Top Literary Cities in the U.S.

Gabriella Tutino

 

What determines a city as ‘literary?’ It’s not enough to have a large library, unique bookstores, or be the birthplace of a famous writer. Nor is it enough to be one of the top literate cities in the United States  Most literary cities have a strong writing program at one of their numerous colleges and universities, as well as bookstores and institutions hosting event after event. If anything, a literary city is a blend of the historical, cultural, and modern parts of literature, encouraging and inspiring future generations to appreciate and take part in the literary world.

Below are a handful of popular literary cities (besides New York City) in the U.S.:

 

Iowa City, IA

One of Iowa City’s literary claims is its strong writing programs:  the Iowa Writers’ Workshop (Flannery O’Connor graduated from here), the International Writing Program, and the nation’s leading non-fiction writing program -- to name a few. In addition, Iowa City is the only U.S. city that is a designated “City of Literature” by UNESCO (the others are all international), meaning the city promotes and encourages diverse literature and literary events. Other programs that solidify Iowa City as a literary city: Poetry in Public, which highlights local writers and displays their work on buses and in parks.

 

Washington, D.C.

The Library of Congress, the world’s largest library,  resides in the capital city with over 158 million items—36 million of which are cataloged books and 69 million of which are manuscripts. On top of that, D.C. also has the Folger Shakespeare Library, a haven for the Bard’s biggest fans. The city boasts multiple bookstores—Politics & Prose being the most famous—and has many reading series, poetry festivals and workshops as yearly staples. Busboys and Poets (whose name is a nod to Langston Hughes) is a restaurant-lounge-bookstore-event space that hosts poetry readings, slams, open mic nights and panels. The Poetry Foundation also holds tours in D.C. (as well as in Chicago and NYC) that highlight areas relevant in the lives of poets past and present such as Walt Whitman, Robert Frost, and Myra Sklarew.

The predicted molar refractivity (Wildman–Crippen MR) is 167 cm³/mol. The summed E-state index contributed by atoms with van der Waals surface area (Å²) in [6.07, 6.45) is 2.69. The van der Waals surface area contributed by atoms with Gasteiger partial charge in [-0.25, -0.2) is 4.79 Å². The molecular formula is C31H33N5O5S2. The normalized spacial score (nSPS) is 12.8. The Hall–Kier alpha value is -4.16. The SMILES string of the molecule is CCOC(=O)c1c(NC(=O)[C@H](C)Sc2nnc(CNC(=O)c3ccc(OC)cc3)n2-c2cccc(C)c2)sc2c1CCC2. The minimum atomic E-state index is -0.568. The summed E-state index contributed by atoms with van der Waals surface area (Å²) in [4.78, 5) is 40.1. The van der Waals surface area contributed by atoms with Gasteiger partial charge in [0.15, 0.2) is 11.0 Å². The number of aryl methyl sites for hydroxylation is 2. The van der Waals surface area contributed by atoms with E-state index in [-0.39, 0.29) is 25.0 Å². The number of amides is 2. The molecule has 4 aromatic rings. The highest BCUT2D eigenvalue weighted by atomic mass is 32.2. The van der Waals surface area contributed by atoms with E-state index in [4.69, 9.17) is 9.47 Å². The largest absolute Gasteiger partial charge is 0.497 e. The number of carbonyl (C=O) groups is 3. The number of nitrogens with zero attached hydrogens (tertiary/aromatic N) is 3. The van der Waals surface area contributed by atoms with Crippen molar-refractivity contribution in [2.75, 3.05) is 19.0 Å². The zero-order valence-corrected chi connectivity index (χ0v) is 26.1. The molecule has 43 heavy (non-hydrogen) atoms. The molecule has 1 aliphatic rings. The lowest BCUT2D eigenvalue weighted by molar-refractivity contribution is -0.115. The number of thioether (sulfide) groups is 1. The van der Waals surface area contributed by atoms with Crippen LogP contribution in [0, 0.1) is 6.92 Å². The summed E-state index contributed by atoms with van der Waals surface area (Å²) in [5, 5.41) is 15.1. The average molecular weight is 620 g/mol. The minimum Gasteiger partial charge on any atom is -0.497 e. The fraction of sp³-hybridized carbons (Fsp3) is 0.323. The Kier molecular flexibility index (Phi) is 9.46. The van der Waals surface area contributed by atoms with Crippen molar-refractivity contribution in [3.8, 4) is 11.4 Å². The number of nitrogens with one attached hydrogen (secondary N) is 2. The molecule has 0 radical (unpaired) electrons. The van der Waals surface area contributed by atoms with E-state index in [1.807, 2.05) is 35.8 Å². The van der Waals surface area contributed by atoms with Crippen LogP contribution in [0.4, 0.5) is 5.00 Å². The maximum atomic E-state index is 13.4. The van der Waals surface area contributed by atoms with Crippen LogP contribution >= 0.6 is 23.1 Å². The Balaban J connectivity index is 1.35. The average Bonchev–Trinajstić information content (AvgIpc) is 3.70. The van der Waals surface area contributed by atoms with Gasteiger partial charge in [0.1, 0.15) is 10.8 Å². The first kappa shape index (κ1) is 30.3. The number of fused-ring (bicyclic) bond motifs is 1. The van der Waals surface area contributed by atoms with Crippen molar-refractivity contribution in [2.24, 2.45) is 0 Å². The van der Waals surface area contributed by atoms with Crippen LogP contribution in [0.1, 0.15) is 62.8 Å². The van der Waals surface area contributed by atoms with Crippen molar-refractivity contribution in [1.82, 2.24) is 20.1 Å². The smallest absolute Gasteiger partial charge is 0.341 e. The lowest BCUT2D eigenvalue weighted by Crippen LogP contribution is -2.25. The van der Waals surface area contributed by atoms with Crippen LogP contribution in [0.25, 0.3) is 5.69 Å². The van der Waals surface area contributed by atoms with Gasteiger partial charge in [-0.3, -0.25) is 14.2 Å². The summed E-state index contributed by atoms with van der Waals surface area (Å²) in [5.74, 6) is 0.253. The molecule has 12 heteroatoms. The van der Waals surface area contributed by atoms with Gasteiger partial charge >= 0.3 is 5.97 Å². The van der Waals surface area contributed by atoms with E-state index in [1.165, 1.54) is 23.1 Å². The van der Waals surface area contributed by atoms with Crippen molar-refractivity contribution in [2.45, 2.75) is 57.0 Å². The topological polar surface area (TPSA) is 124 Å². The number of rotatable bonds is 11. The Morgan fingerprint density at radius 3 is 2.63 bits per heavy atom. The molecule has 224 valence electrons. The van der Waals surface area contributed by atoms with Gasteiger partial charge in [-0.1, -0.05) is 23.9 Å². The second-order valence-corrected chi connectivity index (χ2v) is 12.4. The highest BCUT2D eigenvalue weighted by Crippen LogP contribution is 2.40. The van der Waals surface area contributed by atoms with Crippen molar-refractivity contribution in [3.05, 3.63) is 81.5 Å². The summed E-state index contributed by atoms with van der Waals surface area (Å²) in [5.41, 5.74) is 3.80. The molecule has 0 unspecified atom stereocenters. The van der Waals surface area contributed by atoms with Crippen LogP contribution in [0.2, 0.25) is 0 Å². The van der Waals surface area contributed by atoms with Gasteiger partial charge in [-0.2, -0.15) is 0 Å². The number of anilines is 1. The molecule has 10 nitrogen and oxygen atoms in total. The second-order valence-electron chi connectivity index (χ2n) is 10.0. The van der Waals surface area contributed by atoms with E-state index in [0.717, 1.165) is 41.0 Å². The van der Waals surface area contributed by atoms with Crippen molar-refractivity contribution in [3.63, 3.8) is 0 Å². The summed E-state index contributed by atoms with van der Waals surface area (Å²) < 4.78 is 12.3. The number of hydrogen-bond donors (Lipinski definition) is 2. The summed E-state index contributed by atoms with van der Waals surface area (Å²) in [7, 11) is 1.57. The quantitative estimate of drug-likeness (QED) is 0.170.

Atlanta, GA

Margaret Mitchell put Atlanta on the literary map, when she penned her epic novel Gone With the Wind, but the city has more to offer than Southern Belles and top-notch barbeque. There are a variety of writing programs, reading series, bookstores, and publishers for literati. Emory University was named the #1 Best American College for Writers in 2011,  and budding writers can get published in The Atlanta Review; visit the Georgia Center for the Book; or attend Dragon Con Atlanta or the Atlanta Queer Lit Festival.

 

 

San Francisco, CA

October 7, 1955: Allen Ginsberg reads his poem ‘Howl’ for the first time in public at Six Gallery on Fillmore Street in San Francisco. This moment is credited as the birth of the Beat Generation. Besides this pivotal event in literary and U.S. history, San Francisco was also home to many other writers, journalists, and editors including Robert Milne, Herb Caen and Alice B. Toklas. The West Coast’s oldest library also calls San Francisco home—the Mechanic’s Institute Library was founded in 1854 for out-of-work gold miners. Today, the city by the bay is still a hub of literary activity. David Egger’s nonprofit organization, 826 Valencia, assists students and teachers with their writing.  Residents and visitors also have the city’s annual literary festival LitQuake, which gave birth to the LitCrawl. Nearby U.C. Berkeley also boasts a top-rated English Lit. department, second only to Yale, and the anchor of the literary scene in S.F. is still City Lights Bookstore, poet Lawrence Ferlinghetti’s unique collection of books in North Beach.

 

Chicago, IL

One of Chicago’s literary festivals is the Printer’s Row Lit Fest, which celebrates its 30th anniversary this year. The festival started as a way to draw crowds to Printer’s Row neighborhood, which was Chicago’s bookmaking center, and is now considered one of the biggest free literary events in the Midwest (think panels, bookstalls, lectures, and reading). Chicago is the birthplace of Ernest Hemingway, and home to the Chicago Literary Hall of Fame. Chicago is also home to Quimby’s, an indie bookstore that specializes in independently published books, zines, and comics—as well as the Myopic Books Poetry series. The Association of Writers and Writing Programs has held its’ writing conference in Chicago three times in the past 10 years.